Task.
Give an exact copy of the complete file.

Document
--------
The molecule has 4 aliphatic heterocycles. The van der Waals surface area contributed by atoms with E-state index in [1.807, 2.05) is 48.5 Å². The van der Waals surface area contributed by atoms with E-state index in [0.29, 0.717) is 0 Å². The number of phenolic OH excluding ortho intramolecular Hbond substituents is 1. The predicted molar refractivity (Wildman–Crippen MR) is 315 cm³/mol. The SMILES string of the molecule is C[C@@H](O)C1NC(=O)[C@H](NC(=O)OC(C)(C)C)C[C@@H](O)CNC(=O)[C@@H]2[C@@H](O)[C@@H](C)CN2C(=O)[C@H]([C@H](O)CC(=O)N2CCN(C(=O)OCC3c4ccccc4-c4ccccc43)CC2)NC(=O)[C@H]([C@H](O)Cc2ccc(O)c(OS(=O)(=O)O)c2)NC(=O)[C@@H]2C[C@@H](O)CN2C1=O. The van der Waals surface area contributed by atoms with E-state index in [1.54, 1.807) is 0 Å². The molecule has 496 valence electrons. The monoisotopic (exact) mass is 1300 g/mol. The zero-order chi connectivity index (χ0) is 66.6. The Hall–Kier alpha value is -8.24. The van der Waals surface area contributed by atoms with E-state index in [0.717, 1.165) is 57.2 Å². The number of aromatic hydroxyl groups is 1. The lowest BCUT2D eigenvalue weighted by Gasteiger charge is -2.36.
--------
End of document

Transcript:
The molecule has 4 aliphatic heterocycles. The van der Waals surface area contributed by atoms with E-state index in [1.807, 2.05) is 48.5 Å². The van der Waals surface area contributed by atoms with E-state index in [0.29, 0.717) is 0 Å². The number of phenolic OH excluding ortho intramolecular Hbond substituents is 1. The predicted molar refractivity (Wildman–Crippen MR) is 315 cm³/mol. The SMILES string of the molecule is C[C@@H](O)C1NC(=O)[C@H](NC(=O)OC(C)(C)C)C[C@@H](O)CNC(=O)[C@@H]2[C@@H](O)[C@@H](C)CN2C(=O)[C@H]([C@H](O)CC(=O)N2CCN(C(=O)OCC3c4ccccc4-c4ccccc43)CC2)NC(=O)[C@H]([C@H](O)Cc2ccc(O)c(OS(=O)(=O)O)c2)NC(=O)[C@@H]2C[C@@H](O)CN2C1=O. The van der Waals surface area contributed by atoms with E-state index in [1.54, 1.807) is 0 Å². The molecule has 496 valence electrons. The monoisotopic (exact) mass is 1300 g/mol. The zero-order chi connectivity index (χ0) is 66.6. The Hall–Kier alpha value is -8.24. The van der Waals surface area contributed by atoms with E-state index in [0.717, 1.165) is 57.2 Å². The number of aromatic hydroxyl groups is 1. The lowest BCUT2D eigenvalue weighted by Gasteiger charge is -2.36.